PubMed Abstract | CrossRef Full Text | Google Scholar

30. Zhang Q, Kim YC, Narayanan NS. Disease-modifying therapeutic directions for Lewy-Body dementias. Front Neurosci (2015) 9:293. doi:10.3389/fnins.2015.00293

PubMed Abstract | CrossRef Full Text | Google Scholar

31. Chen KH, Okerstrom KL, Kingyon JR, Anderson SW, Cavanagh JF, Narayanan NS. Startle habituation and midfrontal theta activity in Parkinson disease. J Cogn Neurosci (2016) 28:1923–32. doi:10.1162/jocn_a_01012

PubMed Abstract | CrossRef Full Text | Google Scholar

32. Wenning GK, Scherfler C, Granata R, Bosch S, Verny M, Chaudhuri KR, et al. Time course of symptomatic orthostatic hypotension and urinary incontinence in patients with postmortem confirmed parkinsonian syndromes: a clinicopathological study. J Neurol Neurosurg Psychiatry (1999) 67:620–3. doi:10.1136/jnnp.67.5.620

PubMed Abstract | CrossRef Full Text | Google Scholar

33. Aarsland D, Ballard C, Mckeith I, Perry RH, Larsen JP. Comparison of extrapyramidal signs in dementia with Lewy bodies and Parkinson’s disease. J Neuropsychiatry Clin Neurosci (2001) 13:374–9. doi:10.1176/jnp.13.3.374

CrossRef Full Text | Google Scholar

34. Aarsland D, Perry R, Larsen JP, Mckeith IG, O’brien JT, Perry EK, et al. Neuroleptic sensitivity in Parkinson’s disease and parkinsonian dementias. J Clin Psychiatry (2005) 66:633–7. doi:10.4088/JCP.v66n0514

PubMed Abstract | CrossRef Full Text | Google Scholar

35. Aarsland D, Ballard C, Larsen JP, Mckeith I. A comparative study of psychiatric symptoms in dementia with Lewy bodies and Parkinson’s disease with and without dementia. Int J Geriatr Psychiatry (2001) 16:528–36. doi:10.1002/gps.389

CrossRef Full Text | Google Scholar

36. Ballard CG, Aarsland D, Mckeith I, O’brien J, Gray A, Cormack F, et al. Fluctuations in attention: PD dementia vs DLB with parkinsonism. Neurology (2002) 59:1714–20. doi:10.1212/01.WNL.0000036908.39696.FD

PubMed Abstract | CrossRef Full Text | Google Scholar

37. Molloy S, Mckeith IG, O’brien JT, Burn DJ. The role of levodopa in the management of dementia with Lewy bodies. J Neurol Neurosurg Psychiatry (2005) 76:1200–3. doi:10.1136/jnnp.2004.052332

PubMed Abstract | CrossRef Full Text | Google Scholar

38. Lucetti C, Logi C, Del Dotto P, Berti C, Ceravolo R, Baldacci F, et al. Levodopa response in dementia with Lewy bodies: a 1-year follow-up study. Parkinsonism Relat Disord (2010) 16:522–6. doi:10.1016/j.parkreldis.2010.06.004

PubMed Abstract | CrossRef Full Text | Google Scholar

39. Munhoz RP, Teive HA. REM sleep behaviour disorder: how useful is it for the differential diagnosis of parkinsonism? Clin Neurol Neurosurg (2014) 127:71–4. doi:10.1016/j.clineuro.2014.09.014

PubMed Abstract | CrossRef Full Text | Google Scholar

40. Boeve BF, Silber MH, Ferman TJ, Kokmen E, Smith GE, Ivnik RJ, et al. REM sleep behavior disorder and degenerative dementia: an association likely reflecting Lewy body disease. Neurology (1998) 51:363–70. doi:10.1212/WNL.51.2.363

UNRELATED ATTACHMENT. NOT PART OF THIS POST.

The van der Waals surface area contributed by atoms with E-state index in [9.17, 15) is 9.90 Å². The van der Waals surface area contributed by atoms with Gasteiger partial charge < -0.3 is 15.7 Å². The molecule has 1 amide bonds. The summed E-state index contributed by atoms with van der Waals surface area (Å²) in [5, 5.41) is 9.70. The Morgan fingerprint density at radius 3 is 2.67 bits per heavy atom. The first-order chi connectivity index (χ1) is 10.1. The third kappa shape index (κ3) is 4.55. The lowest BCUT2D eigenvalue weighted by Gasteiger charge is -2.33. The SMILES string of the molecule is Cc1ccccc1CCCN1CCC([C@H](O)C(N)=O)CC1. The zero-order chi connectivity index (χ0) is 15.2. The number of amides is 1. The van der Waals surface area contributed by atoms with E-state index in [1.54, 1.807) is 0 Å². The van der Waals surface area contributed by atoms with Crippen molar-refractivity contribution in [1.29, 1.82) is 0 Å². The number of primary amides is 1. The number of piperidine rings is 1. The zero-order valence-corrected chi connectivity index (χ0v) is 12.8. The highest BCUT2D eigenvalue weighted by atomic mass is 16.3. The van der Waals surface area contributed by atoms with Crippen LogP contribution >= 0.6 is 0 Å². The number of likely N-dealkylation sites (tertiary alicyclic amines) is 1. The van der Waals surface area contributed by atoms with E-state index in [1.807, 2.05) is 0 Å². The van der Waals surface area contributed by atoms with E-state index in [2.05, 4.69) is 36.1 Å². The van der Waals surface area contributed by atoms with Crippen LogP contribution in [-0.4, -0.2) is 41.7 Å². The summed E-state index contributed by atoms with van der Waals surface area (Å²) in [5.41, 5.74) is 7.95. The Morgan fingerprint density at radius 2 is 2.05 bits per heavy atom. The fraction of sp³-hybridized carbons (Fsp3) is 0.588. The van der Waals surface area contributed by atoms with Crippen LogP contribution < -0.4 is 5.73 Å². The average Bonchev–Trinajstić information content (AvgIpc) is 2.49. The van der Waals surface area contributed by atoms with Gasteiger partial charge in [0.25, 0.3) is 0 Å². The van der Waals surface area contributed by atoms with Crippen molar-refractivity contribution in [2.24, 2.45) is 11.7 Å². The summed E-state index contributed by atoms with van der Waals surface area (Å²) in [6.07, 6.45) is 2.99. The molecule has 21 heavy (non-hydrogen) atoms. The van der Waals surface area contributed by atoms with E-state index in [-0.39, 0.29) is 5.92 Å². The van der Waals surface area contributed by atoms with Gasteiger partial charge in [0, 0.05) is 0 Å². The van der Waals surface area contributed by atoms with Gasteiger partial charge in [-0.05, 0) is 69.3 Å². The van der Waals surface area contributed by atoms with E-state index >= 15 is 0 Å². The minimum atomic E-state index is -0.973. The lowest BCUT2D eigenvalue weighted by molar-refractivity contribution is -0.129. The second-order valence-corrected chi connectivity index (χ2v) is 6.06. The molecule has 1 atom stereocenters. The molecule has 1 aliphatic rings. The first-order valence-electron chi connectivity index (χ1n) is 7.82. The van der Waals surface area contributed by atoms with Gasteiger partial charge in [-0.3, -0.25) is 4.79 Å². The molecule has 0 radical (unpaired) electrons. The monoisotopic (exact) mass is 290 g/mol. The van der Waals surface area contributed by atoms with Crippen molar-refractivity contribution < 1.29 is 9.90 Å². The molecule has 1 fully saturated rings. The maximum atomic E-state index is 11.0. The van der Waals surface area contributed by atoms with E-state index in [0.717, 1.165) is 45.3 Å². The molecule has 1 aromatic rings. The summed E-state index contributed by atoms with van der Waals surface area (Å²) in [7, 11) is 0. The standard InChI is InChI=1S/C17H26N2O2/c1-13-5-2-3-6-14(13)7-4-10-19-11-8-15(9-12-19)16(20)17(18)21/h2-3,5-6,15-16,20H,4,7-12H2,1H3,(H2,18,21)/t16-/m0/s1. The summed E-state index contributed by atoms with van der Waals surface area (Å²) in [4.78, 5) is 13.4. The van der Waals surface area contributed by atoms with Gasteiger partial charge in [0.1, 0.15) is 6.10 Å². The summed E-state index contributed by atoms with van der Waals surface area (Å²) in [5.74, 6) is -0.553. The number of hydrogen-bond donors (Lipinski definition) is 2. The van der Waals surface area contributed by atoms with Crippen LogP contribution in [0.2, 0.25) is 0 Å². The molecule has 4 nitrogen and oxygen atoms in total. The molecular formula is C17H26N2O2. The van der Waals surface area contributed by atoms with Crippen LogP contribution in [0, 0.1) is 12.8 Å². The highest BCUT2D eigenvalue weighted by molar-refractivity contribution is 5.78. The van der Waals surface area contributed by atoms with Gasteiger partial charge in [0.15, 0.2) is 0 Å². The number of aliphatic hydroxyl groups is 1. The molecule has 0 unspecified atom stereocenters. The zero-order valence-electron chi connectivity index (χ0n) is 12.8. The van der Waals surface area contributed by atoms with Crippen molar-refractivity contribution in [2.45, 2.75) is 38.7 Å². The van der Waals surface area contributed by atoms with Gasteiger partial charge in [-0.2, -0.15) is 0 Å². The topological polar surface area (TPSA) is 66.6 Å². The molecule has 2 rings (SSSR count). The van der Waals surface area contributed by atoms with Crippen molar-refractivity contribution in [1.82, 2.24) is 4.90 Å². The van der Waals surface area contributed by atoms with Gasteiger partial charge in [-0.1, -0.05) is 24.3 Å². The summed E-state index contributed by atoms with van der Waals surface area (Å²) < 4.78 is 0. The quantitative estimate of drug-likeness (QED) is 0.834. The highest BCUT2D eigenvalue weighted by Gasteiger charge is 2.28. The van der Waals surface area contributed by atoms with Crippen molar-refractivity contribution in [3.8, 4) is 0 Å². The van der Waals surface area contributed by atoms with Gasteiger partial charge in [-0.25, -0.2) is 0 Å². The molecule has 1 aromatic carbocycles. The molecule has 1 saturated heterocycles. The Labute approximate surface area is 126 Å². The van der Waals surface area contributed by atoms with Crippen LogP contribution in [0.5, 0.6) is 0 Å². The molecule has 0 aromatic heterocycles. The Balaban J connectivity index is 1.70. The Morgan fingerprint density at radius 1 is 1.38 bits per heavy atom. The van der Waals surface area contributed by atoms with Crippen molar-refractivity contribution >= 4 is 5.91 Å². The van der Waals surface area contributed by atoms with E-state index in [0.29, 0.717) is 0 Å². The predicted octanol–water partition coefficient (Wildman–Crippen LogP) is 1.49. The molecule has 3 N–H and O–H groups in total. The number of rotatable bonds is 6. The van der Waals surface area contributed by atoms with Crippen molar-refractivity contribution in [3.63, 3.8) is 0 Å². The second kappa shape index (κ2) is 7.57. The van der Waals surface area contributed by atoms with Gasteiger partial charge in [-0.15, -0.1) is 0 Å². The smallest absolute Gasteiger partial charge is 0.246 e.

PubMed Abstract | CrossRef Full Text | Google Scholar

41. Pillai JA, Leverenz JB. Sleep and neurodegeneration: a critical appraisal. Chest (2017) 151(6):1375–86. doi:10.1016/j.chest.2017.01.002

CrossRef Full Text | Google Scholar

42. McKeith IG, Dickson DW, Lowe J, Emre M, O’brien JT, Feldman H, et al. Diagnosis and management of dementia with Lewy bodies: third report of the DLB Consortium. Neurology (2005) 65:1863–72. doi:10.1212/01.wnl.0000187889.17253.b1

PubMed Abstract | CrossRef Full Text | Google Scholar

43. Skogseth R, Hortobagyi T, Soennesyn H, Chwiszczuk L, Ffytche D, Rongve A, et al. Accuracy of clinical diagnosis of dementia with Lewy bodies versus neuropathology. J Alzheimers Dis (2017) 59:1139–52. doi:10.3233/JAD-170274

PubMed Abstract | CrossRef Full Text | Google Scholar

44. Weil RS, Lashley TL, Bras J, Schrag AE, Schott JM. Current concepts and controversies in the pathogenesis of Parkinson’s disease dementia and dementia with Lewy bodies. F1000Res (2017) 6:1604. doi:10.12688/f1000research.11725.1

PubMed Abstract | CrossRef Full Text | Google Scholar

Keywords: parkinsonism, diagnosis, Lewy bodies, dementia, synuclein, Parkinson’s disease dementia, dementia with Lewy bodies, cognitive

Citation: Aldridge GM, Birnschein A, Denburg NL and Narayanan NS (2018) Parkinson’s Disease Dementia and Dementia with Lewy Bodies Have Similar Neuropsychological Profiles. Front. Neurol. 9:123. doi: 10.3389/fneur.2018.00123

Received: 21 October 2017; Accepted: 19 February 2018;
Published: 12 March 2018

Edited by:

Raymond Scott Turner, Georgetown University, United States

Reviewed by:

Zareen Amtul, University of Karachi, Pakistan
Cristina Sanchez-Castañeda, University of Barcelona, Spain

Copyright: © 2018 Aldridge, Birnschein, Denburg and Narayanan. This is an open-access article distributed under the terms of the Creative Commons Attribution License (CC BY). The use, distribution or reproduction in other forums is permitted, provided the original author(s) and the copyright owner are credited and that the original publication in this journal is cited, in accordance with accepted academic practice. No use, distribution or reproduction is permitted which does not comply with these terms.

*Correspondence: Nandakumar S. Narayanan, nandakumar-narayanan@uiowa.edu